Follow Me as We Do What He Says. Furthermore, to be Jesus People and, thus, proclaim We the Church is to profess one’s allegiance in being a disciple of Christ. This profession, then, presumes a commitment toward discipleship that conforms oneself into the image of the Son through the abiding nature of the Word (Jn. 8:31; 14:17; 15:1-11; cf. 1 Jn. 2:6, 28; 3:24; 2 Jn. 1:9). Meaning, to commit to following Jesus is a devotion to being a learner, lover, linked believer (member), and light of the world (click here). All this, then, presumes that the Word of God is central to the life of the church and, thus, the life of the individual believer. As Jesus contends in His High Priestly Prayer, “Sanctify them (His disciples) in the Truth; Your Word is Truth” (Jn. 17:17).
Therefore, the church must come around these young believers and walk intentionally alongside them through Scriptural meditation and teach them to follow Jesus in joyful obedience (cf. 1 Jn. 5:1-3). She must also partner with families to instill consistent practices in fostering Gospel growth within the divine structure of the family unit. The church cannot ride the fumes of youth conference allure and expect long lasting effective Christ-centered living. Rather, she must fuel the fire of affectious faith by feeding the sheep hearty doses of Word-saturated meals. We must feast upon the meat of Gospel nutrients and leave the elemental milk of infancy (Heb. 5:12). Again, the church must leave its programmatic veneer and roll up her sleeves to walk deeply and intimately with families in discipling the next generation toward joyful obedience to the glory of Christ.
It’s Not About Me. Lastly, to truly be Jesus People is to be on mission with God (Lat. Missio Dei). That is, the church is the primary means by which God presses the Gospel to the ends of the earth (click here). He does not necessarily work through an individual, but rather individuals covenantally united in living out the Gospel together. Or as Mark Dever helpfully proclaims, “Churches fulfill the Great Commission through planting more churches. So the Great Commission involves you the individual Christian. But the Great Commission also involves you through your local church.” Therefore, we are not merely individuals experiencing a unique, euphoric moment with the Creator; that is, the youth conference is not merely a throw away experience. Rather, we are individuals being redeemed into a people for the sake of God's mission.
Therefore, the church and her pastors must not become couched amid their programmatic lure but must take seriously the preparatory nature “to equip the saints for the work of ministry, for building up the body of Christ” (Eph. 4:12). This means a greater emphasis upon the Word and the apologetic training that is congruent with our current cultural sensibilities. How do we equip students to wrestle with the questions of their time in a way that is faithful to the biblical narrative? How do we shape their worldview? How do we root them to engage in kingdom work that is not merely programmatic—i.e., youth president, treasurer, activities coordinator—but to see all of life for all of Christ? How do we get them prepared for effective Great Commission work? I would encourage more Word not less and, thus, discipleship that is saturated within meaningful church membership.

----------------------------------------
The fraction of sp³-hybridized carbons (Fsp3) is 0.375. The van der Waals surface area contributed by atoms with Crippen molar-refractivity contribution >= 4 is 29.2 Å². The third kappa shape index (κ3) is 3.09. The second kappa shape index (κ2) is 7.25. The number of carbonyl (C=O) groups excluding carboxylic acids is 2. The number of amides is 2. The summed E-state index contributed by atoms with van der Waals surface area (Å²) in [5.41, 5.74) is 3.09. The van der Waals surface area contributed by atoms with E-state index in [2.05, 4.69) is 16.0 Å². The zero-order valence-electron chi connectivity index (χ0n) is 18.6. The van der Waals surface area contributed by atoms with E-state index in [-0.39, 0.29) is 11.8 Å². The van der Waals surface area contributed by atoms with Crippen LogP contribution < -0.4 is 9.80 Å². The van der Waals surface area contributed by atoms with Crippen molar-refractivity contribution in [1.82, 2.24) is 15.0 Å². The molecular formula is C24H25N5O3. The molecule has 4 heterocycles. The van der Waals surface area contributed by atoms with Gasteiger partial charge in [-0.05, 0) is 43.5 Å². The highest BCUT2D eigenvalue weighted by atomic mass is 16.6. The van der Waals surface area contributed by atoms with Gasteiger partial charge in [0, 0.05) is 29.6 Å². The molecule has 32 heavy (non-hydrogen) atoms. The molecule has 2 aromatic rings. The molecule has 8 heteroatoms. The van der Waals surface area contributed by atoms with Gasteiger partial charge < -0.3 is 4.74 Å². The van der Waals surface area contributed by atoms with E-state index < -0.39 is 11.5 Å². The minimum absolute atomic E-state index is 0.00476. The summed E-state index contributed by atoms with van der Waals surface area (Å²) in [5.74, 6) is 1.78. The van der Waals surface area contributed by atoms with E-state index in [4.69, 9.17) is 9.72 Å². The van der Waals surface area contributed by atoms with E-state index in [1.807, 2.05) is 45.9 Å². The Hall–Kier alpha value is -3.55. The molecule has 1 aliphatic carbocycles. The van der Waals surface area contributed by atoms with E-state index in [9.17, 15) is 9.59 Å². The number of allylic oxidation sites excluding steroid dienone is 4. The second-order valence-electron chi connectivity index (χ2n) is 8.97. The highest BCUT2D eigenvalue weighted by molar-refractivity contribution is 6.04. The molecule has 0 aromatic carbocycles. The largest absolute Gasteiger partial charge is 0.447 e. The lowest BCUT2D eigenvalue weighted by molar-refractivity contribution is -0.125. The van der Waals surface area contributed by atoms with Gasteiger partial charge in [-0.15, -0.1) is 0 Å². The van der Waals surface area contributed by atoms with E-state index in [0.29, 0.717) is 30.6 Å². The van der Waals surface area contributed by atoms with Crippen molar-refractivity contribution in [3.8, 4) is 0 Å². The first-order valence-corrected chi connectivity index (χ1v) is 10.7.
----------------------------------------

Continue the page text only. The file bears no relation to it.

The Standard of Effectiveness:
The measurement of success with these conferences cannot be mounted upon the sheer existential feel of the moment. The standard that will truly mark its effectiveness is the growth of the local church; that is, is there greater commitment, esteem, and affection for the people of God because they have encountered the Lord and Bridegroom Himself? The central marker of being a follower of Christ, then, is conformity to His image; His image which is best measured through the inscripturated Word of God. Thus, the fruit of the Spirit is not merely the emotive characteristics of love, joy, peace, and patience (as the world defines them). But rather, it is those affectionate attributes as they are defined within the truth and spirit of His never changing Word. Therefore, the effectiveness of conferences will not be truly felt until the church can come alongside her supplemental agents—i.e., HLUB and Standing Stones—and take the God ordained mantle in feeding the flock and shepherding His people.
This, then, means that the church herself must understand and comprehend that she herself is Jesus People. It is not merely a slogan nor a veneer to conjure social media attention with “likes”, “hearts”, and other emojis. Rather, it is a biblical truth that must not remain as merely a talking point, but a convictional driving force that informs and directs her very being in the local setting. These biblical truths must not stay stagnant. They must live as we live through the blood and resurrection of Christ. This, then, will truly show that we are Jesus People; that is, that the local church is the platform by which these students will witness about the saving grace of our Lord Jesus Christ. Soli Deo Gloria!
 See https://www.standingstonescamp.org/about-us.
 Mark Dever, Understanding the Great Commission, CB (Nashville, TN: B&H Publishing Group, 2016), 2.
McYoung Y. Yang (MDiv, SBTS; ThM, MBTS) is the husband to Debbie and father to McCayden (14), McCoy (13), McColsen (11), and DeYoung (8). He is a Pastor of Preaching/Teaching at Covenant City Church in St. Paul, MN. Along with his ministerial duties, he is a homeschool dad. In addition, McYoung is continuing his doctoral studies at Midwestern Baptist Theological Seminary in Kansas City, MO. His ambition is to use his training as a means to serve the local church in living life through the Gospel lens.